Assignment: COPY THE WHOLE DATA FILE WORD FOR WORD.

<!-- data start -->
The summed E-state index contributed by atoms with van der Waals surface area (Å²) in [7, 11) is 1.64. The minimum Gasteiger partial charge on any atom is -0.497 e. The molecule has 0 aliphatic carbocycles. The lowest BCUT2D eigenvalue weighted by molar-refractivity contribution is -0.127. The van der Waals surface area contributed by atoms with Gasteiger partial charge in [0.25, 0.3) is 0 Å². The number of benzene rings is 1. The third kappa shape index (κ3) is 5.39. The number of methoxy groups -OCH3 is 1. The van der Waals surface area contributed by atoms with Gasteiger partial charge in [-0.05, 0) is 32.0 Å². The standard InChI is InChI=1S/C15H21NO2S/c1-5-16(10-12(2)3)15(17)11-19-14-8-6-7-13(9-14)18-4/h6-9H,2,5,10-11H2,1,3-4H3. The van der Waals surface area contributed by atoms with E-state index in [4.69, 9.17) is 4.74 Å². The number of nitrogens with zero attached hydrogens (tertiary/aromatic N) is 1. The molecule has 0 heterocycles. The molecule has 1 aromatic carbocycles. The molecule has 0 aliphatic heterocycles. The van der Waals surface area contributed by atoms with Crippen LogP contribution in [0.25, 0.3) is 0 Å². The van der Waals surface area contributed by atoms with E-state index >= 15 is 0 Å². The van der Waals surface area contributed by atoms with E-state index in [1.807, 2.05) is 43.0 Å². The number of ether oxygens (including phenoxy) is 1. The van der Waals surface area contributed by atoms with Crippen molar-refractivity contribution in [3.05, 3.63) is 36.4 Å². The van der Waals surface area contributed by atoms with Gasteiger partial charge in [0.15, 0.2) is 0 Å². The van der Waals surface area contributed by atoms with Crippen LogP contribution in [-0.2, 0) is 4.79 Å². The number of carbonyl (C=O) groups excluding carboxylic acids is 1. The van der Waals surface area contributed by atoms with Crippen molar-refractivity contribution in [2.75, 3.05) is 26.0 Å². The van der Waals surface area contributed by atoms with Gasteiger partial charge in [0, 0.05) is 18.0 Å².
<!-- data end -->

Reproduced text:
The summed E-state index contributed by atoms with van der Waals surface area (Å²) in [7, 11) is 1.64. The minimum Gasteiger partial charge on any atom is -0.497 e. The molecule has 0 aliphatic carbocycles. The lowest BCUT2D eigenvalue weighted by molar-refractivity contribution is -0.127. The van der Waals surface area contributed by atoms with Gasteiger partial charge in [0.25, 0.3) is 0 Å². The number of benzene rings is 1. The third kappa shape index (κ3) is 5.39. The number of methoxy groups -OCH3 is 1. The van der Waals surface area contributed by atoms with Gasteiger partial charge in [-0.05, 0) is 32.0 Å². The standard InChI is InChI=1S/C15H21NO2S/c1-5-16(10-12(2)3)15(17)11-19-14-8-6-7-13(9-14)18-4/h6-9H,2,5,10-11H2,1,3-4H3. The van der Waals surface area contributed by atoms with E-state index in [4.69, 9.17) is 4.74 Å². The number of nitrogens with zero attached hydrogens (tertiary/aromatic N) is 1. The molecule has 0 heterocycles. The molecule has 1 aromatic carbocycles. The molecule has 0 aliphatic heterocycles. The van der Waals surface area contributed by atoms with Crippen LogP contribution in [0.25, 0.3) is 0 Å². The van der Waals surface area contributed by atoms with E-state index >= 15 is 0 Å². The van der Waals surface area contributed by atoms with E-state index in [1.807, 2.05) is 43.0 Å². The number of ether oxygens (including phenoxy) is 1. The van der Waals surface area contributed by atoms with Crippen molar-refractivity contribution in [3.05, 3.63) is 36.4 Å². The van der Waals surface area contributed by atoms with Gasteiger partial charge in [0.15, 0.2) is 0 Å². The van der Waals surface area contributed by atoms with Crippen LogP contribution in [-0.2, 0) is 4.79 Å². The number of carbonyl (C=O) groups excluding carboxylic acids is 1. The van der Waals surface area contributed by atoms with Crippen molar-refractivity contribution in [2.75, 3.05) is 26.0 Å². The van der Waals surface area contributed by atoms with Gasteiger partial charge in [0, 0.05) is 18.0 Å².